Why You Should Always Start On Paper – Logo Design

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Have you ever found yourself stuck on a logo design, business card composition or poster? I have many times. A few years ago, when I would design a business card or something with a strong composition I would go straight to Adobe Illustrator, it seemed like the most time efficient option. I would imagine what the composition would look like and try and base the entire business card or poster off’f that imagined composition. It didn’t work.
I found that because I haven’t physically gone through the composition somewhere that I really didn’t have any basis of design. I didn’t know what direction to go in.
If you feel the same way as this, then don’t panic! This is easily avoidable; start on paper.
What’s The Point?

When designing a website, business card or poster a lot of us fall into the trap of thinking that because it’s not a logo design we don’t need to draw some ideas. I totally understand this thought, it seems like just a huge waste of time. But when I did it for the first time I’ve never gone back.
It seemed when I drew out a very rough plan at first, the whole process became a lot clearer and easier to understand. I think that the biggest obstacle we can face as designers and creative people is organisation. I don’t mean in the physical world, but in your mental space.
The Conceptualising Process

When we roughly draw a plan, concept of image of our imagination, it helps us organise our brain — it gives us room to think of other things. I always think of this in a technical term; write down or draw something you need to remember and it will free up space in your brain for other things you need to remember. The same goes for when you’re designing anything. Free up some mental space prior to actually designing on the computer and you’ll see that you’ll be thinking of ideas and concepts you’ve never thought of within that free space.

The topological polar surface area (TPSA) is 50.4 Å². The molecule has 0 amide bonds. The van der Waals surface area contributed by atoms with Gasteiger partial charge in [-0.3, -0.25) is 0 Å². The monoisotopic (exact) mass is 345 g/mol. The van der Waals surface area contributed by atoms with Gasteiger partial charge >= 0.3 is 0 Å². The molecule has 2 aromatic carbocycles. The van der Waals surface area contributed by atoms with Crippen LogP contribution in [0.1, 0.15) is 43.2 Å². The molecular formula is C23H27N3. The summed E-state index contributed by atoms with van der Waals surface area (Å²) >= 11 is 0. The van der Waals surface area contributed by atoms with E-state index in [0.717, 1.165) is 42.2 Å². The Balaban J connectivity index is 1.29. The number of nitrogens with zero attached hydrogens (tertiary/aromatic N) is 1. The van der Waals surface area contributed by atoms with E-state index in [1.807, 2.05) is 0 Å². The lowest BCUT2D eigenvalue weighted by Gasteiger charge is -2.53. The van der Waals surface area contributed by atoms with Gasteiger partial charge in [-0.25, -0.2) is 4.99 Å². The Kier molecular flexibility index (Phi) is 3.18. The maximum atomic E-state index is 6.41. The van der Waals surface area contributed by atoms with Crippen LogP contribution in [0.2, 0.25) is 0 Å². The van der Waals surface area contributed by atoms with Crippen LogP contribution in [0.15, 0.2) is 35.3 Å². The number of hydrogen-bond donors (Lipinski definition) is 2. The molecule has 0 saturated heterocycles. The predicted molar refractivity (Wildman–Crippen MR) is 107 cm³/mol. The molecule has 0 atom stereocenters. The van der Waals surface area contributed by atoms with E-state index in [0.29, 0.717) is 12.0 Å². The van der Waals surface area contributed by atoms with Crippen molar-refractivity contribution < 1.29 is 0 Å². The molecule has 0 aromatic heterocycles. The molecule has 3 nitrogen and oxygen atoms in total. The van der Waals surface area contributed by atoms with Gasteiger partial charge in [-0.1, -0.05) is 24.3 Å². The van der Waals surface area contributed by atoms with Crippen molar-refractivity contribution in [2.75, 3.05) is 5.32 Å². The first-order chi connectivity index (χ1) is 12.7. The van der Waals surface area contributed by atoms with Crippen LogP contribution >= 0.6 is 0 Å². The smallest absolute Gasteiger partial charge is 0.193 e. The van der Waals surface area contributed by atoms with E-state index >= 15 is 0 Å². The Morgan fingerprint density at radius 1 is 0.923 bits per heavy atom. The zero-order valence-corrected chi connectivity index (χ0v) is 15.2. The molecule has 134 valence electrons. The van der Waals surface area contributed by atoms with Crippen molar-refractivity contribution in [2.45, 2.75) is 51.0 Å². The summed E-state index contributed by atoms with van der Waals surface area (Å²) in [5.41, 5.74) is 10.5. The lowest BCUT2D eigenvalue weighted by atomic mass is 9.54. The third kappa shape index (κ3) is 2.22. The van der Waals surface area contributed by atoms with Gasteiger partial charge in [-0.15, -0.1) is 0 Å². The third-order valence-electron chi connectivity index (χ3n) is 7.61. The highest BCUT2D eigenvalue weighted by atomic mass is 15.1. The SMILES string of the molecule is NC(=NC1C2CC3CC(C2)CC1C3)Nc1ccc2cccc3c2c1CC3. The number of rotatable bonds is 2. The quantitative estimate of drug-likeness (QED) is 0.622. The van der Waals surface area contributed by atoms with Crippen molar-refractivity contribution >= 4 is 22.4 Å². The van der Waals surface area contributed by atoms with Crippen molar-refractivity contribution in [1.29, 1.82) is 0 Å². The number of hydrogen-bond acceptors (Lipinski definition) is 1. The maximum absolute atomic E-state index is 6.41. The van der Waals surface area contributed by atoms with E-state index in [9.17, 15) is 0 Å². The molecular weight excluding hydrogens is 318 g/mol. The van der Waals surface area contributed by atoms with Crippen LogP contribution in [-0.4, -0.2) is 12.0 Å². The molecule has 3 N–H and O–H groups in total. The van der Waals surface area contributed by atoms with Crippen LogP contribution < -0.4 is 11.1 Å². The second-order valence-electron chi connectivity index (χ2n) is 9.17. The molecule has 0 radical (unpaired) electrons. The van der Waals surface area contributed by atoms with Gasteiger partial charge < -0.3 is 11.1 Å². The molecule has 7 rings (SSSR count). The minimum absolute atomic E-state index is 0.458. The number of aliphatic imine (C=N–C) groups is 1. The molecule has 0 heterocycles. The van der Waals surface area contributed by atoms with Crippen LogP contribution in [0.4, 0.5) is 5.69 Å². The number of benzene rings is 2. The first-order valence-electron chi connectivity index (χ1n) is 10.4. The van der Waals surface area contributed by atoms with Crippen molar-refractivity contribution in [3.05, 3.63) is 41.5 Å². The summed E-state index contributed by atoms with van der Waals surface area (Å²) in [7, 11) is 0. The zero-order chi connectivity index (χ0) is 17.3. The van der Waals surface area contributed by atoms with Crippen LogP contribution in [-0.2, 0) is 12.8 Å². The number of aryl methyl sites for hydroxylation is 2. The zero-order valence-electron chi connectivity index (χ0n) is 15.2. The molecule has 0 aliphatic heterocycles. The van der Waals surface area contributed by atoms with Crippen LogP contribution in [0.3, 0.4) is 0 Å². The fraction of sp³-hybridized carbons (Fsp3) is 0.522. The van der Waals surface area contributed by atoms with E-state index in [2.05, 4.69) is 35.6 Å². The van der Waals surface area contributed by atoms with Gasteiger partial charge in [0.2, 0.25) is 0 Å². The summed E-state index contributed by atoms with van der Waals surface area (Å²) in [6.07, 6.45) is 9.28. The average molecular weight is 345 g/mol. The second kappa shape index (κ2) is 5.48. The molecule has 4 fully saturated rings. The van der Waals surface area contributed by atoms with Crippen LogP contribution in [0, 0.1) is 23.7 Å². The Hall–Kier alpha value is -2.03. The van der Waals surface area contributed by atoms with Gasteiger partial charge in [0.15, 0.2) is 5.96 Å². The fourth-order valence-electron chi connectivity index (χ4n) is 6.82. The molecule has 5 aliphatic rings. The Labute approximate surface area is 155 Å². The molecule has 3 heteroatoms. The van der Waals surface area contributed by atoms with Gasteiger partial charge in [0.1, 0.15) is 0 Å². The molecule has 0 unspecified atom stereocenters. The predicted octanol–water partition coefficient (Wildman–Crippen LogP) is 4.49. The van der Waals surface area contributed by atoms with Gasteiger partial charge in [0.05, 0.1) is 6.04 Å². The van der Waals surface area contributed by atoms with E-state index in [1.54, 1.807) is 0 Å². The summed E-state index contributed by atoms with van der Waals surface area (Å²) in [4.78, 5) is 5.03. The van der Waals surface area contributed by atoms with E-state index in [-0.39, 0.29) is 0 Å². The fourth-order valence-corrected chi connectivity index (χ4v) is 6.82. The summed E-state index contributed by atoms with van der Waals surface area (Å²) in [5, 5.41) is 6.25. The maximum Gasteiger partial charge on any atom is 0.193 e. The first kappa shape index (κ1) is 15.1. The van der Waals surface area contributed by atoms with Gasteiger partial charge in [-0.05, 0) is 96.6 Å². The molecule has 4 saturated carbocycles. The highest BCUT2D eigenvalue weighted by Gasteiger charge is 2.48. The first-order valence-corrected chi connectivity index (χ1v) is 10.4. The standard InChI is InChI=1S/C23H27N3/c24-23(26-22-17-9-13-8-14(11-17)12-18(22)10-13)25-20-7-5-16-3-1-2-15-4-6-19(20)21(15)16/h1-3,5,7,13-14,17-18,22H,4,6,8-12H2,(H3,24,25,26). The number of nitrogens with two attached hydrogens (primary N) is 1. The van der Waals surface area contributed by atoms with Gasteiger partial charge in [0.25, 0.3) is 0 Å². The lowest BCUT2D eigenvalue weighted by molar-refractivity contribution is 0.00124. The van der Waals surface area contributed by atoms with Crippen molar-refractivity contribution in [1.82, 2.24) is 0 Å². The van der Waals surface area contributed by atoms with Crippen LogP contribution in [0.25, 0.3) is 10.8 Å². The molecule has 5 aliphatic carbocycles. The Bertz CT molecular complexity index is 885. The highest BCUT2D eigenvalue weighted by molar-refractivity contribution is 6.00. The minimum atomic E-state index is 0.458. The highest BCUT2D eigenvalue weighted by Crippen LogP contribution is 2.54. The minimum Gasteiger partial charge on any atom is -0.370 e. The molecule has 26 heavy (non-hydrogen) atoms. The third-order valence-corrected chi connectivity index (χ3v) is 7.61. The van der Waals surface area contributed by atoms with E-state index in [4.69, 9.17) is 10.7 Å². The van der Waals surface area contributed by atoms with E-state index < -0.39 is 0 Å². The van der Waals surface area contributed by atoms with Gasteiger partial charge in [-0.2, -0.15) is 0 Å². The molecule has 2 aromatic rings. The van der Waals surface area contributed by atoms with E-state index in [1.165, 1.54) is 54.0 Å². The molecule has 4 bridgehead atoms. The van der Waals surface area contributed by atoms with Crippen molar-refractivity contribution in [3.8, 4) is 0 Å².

If you’re a designer that specifically works within the logo design sector then you’ll know that most of the time; the conceptualising stage is the most important stage of the process. It’s where we dream up the idea of the logo. When you’re dreaming up the logo design the instinct you should have is to dream it up on paper.
When we use paper, we take away all unnecessary distractions – we use pencil, pen and paper. We don’t have the Character Window where we can change fonts. We just have our imagination. This is the exact reason for drawing on paper before going onto the computer. When you draw on paper you’re free. There’s nothing superficial that will influence your concept because it’s coming from the content and the goals the client has given you within the brief.
You’ll find that when conceptualising the logo on paper that you’re ideas will flow better. You’ll also see that the concept you first thought out isn’t going to work, so you’ll need to change it. Getting our thoughts onto paper makes it physical. We’re now able to see what’s going to work and what’s not.
More Freedom More Options

When we conceptualise on paper first, we allow ourselves freedom to do draw anything we physically want to draw. When we use software we’re compromising our ability to draw with what we want to conceptualise. Do you understand?
Have you ever been in ”The Zone”? Whenever I start a new lettering project, or logo design commission I fall into “The Zone” of focus and flow. This is the state of mind I and many other creatives fall into when designing. We get into this certain flow when our head is free from the distractions of a computer or other tools that take our focus away from the problem we’re trying to solve. To get into “The Zone” you have to be in a place without distraction – paper and pencil.
You’ll find that when you’re limited to using just paper and pencil you’ll be able to come up with ideas you’ve never thought of seemingly by accident. There have been many times where I’m in “The Zone” and I’ve surprised myself at what I’ve just made – it solved the problem straight away! I then start to refine that one concept and work from there. (Logo Design Is A Problem Solving Service)
Once you’ve refined the concept you can then take it into the Adobe Illustrator where you mess around with different tools to get the effects you need.
It’s Not About Software


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